Memory, of course, is heavily related to learning. If memory is a storage system that exists within specific neural pathways, then learning is about changing neural pathways to adapt one’s behavior and thinking to the emergence of new information. They depend on each other because the goal of learning is to assimilate new knowledge into memory, and memory is useless without the ability to learn more.
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Memorization is how we store and retrieve information for use (essentially the process of learning), and there are three steps to creating a memory. An error in any of these steps will result in knowledge that is not effectively converted to memory—a weak memory or the feeling of “I can’t remember his name, but he was wearing purple…”
1. Encoding 2. Storage 3. Retrieval
Encoding is the step of processing information through your senses. We do this constantly, and you are doing it right now. We encode information both consciously and subconsciously through all of our senses. If you are reading a book, you are using your eyes to encode information, but how much attention and focus are you actually using? The more attention and focus you devote to an activity, the more conscious your encoding becomes—otherwise, it can be said that you subconsciously encode information, like listening to music at a café or seeing traffic pass you by at a red light.
How much focus and attention you devote also determines how strong the memory is and, consequently, whether that memory only makes it to your short-term memory or if it passes through the gate to your long-term memory. If you are reading a book while watching television, your encoding is probably not too deep or strong.
Storage is the next step after you’ve experienced information with your senses and encoded it. What happens to the information once it passes through your eyes or ears? There are three choices for where this information can go, and they determine whether it’s a memory that you will consciously know exists. There are essentially three memory systems: sensory memory, short-term memory, and long-term memory.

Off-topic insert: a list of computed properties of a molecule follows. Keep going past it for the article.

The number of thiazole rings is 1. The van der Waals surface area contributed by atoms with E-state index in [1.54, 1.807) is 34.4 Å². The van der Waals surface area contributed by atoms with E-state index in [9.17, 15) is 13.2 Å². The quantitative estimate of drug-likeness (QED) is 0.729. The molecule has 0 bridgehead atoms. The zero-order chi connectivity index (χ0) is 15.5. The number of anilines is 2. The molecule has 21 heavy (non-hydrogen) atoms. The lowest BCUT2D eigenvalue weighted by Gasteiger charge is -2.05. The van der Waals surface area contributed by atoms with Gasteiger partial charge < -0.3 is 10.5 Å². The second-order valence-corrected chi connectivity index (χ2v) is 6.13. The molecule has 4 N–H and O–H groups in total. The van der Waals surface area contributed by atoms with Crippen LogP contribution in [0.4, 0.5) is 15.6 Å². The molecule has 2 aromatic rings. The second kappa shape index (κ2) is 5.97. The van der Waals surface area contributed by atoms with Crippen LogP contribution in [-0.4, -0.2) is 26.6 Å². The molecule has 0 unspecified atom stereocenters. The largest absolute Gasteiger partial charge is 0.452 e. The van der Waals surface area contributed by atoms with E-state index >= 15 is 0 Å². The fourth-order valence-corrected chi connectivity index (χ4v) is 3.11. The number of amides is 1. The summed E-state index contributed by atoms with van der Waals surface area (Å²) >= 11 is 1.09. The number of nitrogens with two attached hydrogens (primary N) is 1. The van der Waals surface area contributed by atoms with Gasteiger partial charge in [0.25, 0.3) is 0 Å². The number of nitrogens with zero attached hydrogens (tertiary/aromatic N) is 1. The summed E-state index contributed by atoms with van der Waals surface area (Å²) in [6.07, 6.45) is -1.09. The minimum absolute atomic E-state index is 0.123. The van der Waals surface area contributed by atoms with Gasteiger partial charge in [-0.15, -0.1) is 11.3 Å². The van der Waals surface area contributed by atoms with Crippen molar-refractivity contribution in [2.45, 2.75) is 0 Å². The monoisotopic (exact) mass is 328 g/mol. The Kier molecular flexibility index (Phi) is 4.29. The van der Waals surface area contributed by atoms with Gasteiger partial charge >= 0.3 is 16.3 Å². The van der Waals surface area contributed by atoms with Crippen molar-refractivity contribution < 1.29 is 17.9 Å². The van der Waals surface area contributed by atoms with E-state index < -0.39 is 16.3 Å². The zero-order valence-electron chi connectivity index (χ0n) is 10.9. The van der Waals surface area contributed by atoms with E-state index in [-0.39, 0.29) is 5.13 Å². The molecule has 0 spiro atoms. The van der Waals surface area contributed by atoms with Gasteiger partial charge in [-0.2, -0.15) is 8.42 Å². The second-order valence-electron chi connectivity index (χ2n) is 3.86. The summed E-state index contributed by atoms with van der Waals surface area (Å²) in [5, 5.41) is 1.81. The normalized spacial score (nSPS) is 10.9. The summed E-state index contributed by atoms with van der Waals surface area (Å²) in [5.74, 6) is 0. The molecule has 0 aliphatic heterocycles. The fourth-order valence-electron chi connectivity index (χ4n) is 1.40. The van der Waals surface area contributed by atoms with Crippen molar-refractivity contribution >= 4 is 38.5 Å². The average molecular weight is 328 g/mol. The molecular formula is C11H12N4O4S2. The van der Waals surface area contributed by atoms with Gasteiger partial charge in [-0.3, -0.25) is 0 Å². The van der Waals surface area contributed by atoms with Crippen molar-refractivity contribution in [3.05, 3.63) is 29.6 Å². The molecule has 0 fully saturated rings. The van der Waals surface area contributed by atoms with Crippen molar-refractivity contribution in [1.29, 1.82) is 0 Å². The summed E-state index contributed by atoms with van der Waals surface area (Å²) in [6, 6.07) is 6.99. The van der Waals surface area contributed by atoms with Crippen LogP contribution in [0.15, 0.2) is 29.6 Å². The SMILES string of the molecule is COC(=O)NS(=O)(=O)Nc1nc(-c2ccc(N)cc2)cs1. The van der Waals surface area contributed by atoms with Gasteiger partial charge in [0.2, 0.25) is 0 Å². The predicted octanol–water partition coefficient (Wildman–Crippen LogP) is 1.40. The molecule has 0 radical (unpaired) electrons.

The last step of the memory process is retrieval, which is when we actually use our memories and can be said to have learned something. You might be able to recall it from nothing, or you might need a cue to bring the memory up. Other memories might only be memorized in a sequence or as part of a whole, like reciting the ABCs and then realizing you need to sing it to remember how it goes. Usually, however much attention you devoted to the storage and encoding phases of memory determines just how easy it is to retrieve those memories. Most of the learning process isn’t necessarily focused on retrieval—it’s focused on the storage aspect and what you can do to force information from sensory and short-term areas into long-term areas.
Think about when you cram for a test. You want information you experience to be in your brain for perhaps 24 hours, which means it has to exist beyond short-term memory and certainly beyond sensory memory. You might not care if you remember this information about the French Revolution at the end of the year, so you will reach a level of attention and focus that will push the information into the hazy area between short-term and long-term memory. In reality, what’s happening is that you will rehearse the information enough to make a very faint imprint on your long-term memory.
Improving your learning, in a sense, is the same as improving your memory capacity and how absorbent your memory is—the more sponge-like, the better. However, learning is both the process of improving memory while also getting better at not forgetting. Why do we forget? Why can’t we remember this fact? How did we ever let something slip from our brains?
As you have read, forgetting is usually a failure or shortcoming in the storage process—the information you want only makes it to short-term memory, not long-term. The problem isn’t that you can’t find the information in your brain; it’s that the information wasn’t embedded strongly enough in your brain to begin with.
Sometimes it’s easier to think about forgetting as a failure in learning. There are generally three different ways you retrieve or access your memories:
1. Recall 2. Recognition 3. Relearning